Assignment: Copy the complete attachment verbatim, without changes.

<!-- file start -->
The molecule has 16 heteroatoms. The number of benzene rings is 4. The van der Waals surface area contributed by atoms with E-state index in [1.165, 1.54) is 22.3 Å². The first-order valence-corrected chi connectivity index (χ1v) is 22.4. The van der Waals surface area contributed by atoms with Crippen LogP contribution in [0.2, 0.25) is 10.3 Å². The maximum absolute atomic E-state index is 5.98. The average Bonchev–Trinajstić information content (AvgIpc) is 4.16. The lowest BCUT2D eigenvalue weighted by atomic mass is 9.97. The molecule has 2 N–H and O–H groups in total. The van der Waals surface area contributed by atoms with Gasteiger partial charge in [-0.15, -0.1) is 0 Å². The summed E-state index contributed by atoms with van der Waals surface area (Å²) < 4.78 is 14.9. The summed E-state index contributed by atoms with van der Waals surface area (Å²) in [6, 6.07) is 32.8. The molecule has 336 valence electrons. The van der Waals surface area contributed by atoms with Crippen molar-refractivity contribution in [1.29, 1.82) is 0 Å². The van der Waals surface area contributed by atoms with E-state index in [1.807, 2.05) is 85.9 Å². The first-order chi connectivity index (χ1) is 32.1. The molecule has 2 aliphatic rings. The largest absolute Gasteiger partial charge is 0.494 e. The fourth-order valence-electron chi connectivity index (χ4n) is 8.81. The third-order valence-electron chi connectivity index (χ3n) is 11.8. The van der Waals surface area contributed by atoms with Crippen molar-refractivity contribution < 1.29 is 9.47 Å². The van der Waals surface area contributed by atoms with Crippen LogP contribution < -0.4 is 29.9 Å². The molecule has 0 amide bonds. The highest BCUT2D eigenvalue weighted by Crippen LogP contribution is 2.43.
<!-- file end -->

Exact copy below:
The molecule has 16 heteroatoms. The number of benzene rings is 4. The van der Waals surface area contributed by atoms with E-state index in [1.165, 1.54) is 22.3 Å². The first-order valence-corrected chi connectivity index (χ1v) is 22.4. The van der Waals surface area contributed by atoms with Crippen LogP contribution in [0.2, 0.25) is 10.3 Å². The maximum absolute atomic E-state index is 5.98. The average Bonchev–Trinajstić information content (AvgIpc) is 4.16. The lowest BCUT2D eigenvalue weighted by atomic mass is 9.97. The molecule has 2 N–H and O–H groups in total. The van der Waals surface area contributed by atoms with Gasteiger partial charge in [-0.15, -0.1) is 0 Å². The summed E-state index contributed by atoms with van der Waals surface area (Å²) < 4.78 is 14.9. The summed E-state index contributed by atoms with van der Waals surface area (Å²) in [6, 6.07) is 32.8. The molecule has 336 valence electrons. The van der Waals surface area contributed by atoms with Crippen molar-refractivity contribution in [1.29, 1.82) is 0 Å². The van der Waals surface area contributed by atoms with E-state index in [1.807, 2.05) is 85.9 Å². The first-order chi connectivity index (χ1) is 32.1. The molecule has 2 aliphatic rings. The largest absolute Gasteiger partial charge is 0.494 e. The fourth-order valence-electron chi connectivity index (χ4n) is 8.81. The third-order valence-electron chi connectivity index (χ3n) is 11.8. The van der Waals surface area contributed by atoms with Crippen molar-refractivity contribution < 1.29 is 9.47 Å². The van der Waals surface area contributed by atoms with Crippen LogP contribution < -0.4 is 29.9 Å². The molecule has 0 amide bonds. The highest BCUT2D eigenvalue weighted by Crippen LogP contribution is 2.43.